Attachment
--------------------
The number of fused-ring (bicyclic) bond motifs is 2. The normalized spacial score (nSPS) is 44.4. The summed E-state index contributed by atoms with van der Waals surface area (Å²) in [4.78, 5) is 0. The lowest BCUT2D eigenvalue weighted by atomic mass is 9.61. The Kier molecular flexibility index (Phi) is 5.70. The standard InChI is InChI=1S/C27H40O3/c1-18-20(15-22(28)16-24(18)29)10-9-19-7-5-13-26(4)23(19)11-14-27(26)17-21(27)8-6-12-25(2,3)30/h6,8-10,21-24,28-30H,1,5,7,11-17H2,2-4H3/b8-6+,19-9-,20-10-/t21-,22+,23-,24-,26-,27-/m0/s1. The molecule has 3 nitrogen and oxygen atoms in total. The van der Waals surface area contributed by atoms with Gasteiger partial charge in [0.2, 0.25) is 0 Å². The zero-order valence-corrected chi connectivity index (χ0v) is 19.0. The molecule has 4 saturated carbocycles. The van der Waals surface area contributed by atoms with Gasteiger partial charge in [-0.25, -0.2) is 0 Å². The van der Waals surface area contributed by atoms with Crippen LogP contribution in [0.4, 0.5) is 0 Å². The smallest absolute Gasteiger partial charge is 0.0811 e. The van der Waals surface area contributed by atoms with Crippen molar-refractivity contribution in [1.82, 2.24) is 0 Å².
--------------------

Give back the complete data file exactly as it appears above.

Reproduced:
The number of fused-ring (bicyclic) bond motifs is 2. The normalized spacial score (nSPS) is 44.4. The summed E-state index contributed by atoms with van der Waals surface area (Å²) in [4.78, 5) is 0. The lowest BCUT2D eigenvalue weighted by atomic mass is 9.61. The Kier molecular flexibility index (Phi) is 5.70. The standard InChI is InChI=1S/C27H40O3/c1-18-20(15-22(28)16-24(18)29)10-9-19-7-5-13-26(4)23(19)11-14-27(26)17-21(27)8-6-12-25(2,3)30/h6,8-10,21-24,28-30H,1,5,7,11-17H2,2-4H3/b8-6+,19-9-,20-10-/t21-,22+,23-,24-,26-,27-/m0/s1. The molecule has 3 nitrogen and oxygen atoms in total. The van der Waals surface area contributed by atoms with Gasteiger partial charge in [0.2, 0.25) is 0 Å². The zero-order valence-corrected chi connectivity index (χ0v) is 19.0. The molecule has 4 saturated carbocycles. The van der Waals surface area contributed by atoms with Gasteiger partial charge in [-0.25, -0.2) is 0 Å². The van der Waals surface area contributed by atoms with Crippen LogP contribution in [0.4, 0.5) is 0 Å². The smallest absolute Gasteiger partial charge is 0.0811 e. The van der Waals surface area contributed by atoms with Crippen molar-refractivity contribution in [1.82, 2.24) is 0 Å².